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Public servant complains he gets €5,000 a month to do nothing (updated)

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Marios Dhrousiotis, the government employee who complained to President Nicos Anastasiades that he is given no work to do despite his €5,000-a-month salary, heads a critical unit of the Energy ministry and should have taken it upon himself to promote his department, instead of waiting to be assigned work, the Energy ministry said in a statement on Tuesday.

A letter Dhrousiotis sent Anastasiades featured in daily Phileleftheros on Tuesday, in which he complained that he had been transferred to a ministry service centre as a supervisor a year ago but not a single file or any work has been assigned to him by his boss since.

“In my opinion, the state would save money if it asked me to remain home and sent me my salary as it would not incur the operating costs of my office such as lighting, heating, and consumables,” he said in his letter. “This is unacceptable. An employee to want to work and illegally prevented from doing so.”

The ‘one-stop shop for setting up a business’, which Dhrousiotis was assigned head of in February 2015, is a unit of “vital importance for the ministry and the country’s economy in general”, the energy ministry said in a statement.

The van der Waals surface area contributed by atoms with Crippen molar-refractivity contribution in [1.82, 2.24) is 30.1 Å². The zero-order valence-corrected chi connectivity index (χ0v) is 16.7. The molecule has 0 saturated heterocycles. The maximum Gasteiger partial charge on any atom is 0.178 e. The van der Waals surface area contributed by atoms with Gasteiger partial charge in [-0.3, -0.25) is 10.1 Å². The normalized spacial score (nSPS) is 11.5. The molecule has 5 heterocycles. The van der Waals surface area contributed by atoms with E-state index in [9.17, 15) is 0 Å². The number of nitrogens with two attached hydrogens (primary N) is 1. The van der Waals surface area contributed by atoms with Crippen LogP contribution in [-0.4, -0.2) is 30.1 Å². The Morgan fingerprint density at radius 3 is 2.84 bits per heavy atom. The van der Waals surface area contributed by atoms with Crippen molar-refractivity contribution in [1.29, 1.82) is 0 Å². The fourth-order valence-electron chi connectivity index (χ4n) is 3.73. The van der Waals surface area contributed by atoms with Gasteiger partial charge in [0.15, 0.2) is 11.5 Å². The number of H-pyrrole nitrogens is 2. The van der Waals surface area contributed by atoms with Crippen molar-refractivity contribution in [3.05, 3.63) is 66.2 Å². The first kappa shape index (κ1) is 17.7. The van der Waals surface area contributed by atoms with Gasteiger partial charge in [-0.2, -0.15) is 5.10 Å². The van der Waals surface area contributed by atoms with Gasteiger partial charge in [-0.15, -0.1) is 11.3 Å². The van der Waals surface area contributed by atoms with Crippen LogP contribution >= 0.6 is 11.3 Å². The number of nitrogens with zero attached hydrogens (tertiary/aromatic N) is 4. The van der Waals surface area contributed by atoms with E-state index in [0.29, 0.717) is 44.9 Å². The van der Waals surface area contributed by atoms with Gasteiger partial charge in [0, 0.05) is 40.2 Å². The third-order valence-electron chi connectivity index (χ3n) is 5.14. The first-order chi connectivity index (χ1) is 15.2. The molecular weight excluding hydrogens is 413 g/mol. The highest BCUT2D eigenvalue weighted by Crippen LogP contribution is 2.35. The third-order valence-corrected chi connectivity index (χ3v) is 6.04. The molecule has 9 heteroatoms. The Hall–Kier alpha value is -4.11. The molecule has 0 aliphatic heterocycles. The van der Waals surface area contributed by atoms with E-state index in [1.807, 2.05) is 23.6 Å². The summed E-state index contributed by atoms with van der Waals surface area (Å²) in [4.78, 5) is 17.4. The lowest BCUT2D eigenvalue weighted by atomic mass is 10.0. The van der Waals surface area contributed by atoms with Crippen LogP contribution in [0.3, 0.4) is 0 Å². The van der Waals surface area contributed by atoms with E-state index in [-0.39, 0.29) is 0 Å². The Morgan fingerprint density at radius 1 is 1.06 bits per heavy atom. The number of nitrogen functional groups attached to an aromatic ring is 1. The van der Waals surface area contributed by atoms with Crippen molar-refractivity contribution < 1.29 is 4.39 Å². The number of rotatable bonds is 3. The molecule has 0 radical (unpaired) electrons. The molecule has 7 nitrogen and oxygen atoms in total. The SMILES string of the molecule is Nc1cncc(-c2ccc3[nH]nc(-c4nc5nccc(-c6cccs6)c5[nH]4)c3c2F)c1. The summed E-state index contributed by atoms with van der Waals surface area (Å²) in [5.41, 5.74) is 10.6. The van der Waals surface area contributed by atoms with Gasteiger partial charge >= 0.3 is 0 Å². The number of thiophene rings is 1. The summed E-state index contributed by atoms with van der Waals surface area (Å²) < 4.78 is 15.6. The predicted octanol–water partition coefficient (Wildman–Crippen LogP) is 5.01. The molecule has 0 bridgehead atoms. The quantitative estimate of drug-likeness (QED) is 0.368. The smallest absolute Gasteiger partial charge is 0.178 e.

“Its main purpose is to serve investors and professionals with the least possible inconvenience, mainly through the reduction of bureaucracy for the swift administration of a businessman’s cases via an individualized approach,” the ministry said.

The ministry said that “as the head of this service, Mr Dhrousiotis has ample room for action and initiative at his disposal for the resolution of problems facing investors, the collection of information from businessmen, and improving the economy’s competitiveness”.

“Instead, he has submitted no proposals to improve and modernize the unit he heads, nor has he contributed to the ministry’s efforts to upgrade his Service, despite being invited to actively contribute.It is sad for a senior official to await for his boss to hand him files with instructions attached, in order to do his job. These are the duties of a lower-ranking government employee, not of a senior official receiving such a big salary.”

Over the past year, Droushiotis claimed he had sent letters to the auditor-general, the chairman of the public service committee, the minister, and the attorney-general complaining public money was being squandered as he is paid to sit and not be of any use.

A year ago, on March 11, 2015, a letter to the public service committee said “I consider it a waste of public service resources to place a supervisor on an A13+2 scale in a department where the main duties are to sign absence leaves and check the arrival and departure time of six employees.”
In his letter to the president, he said “I continue to simply be at my office and get paid.”



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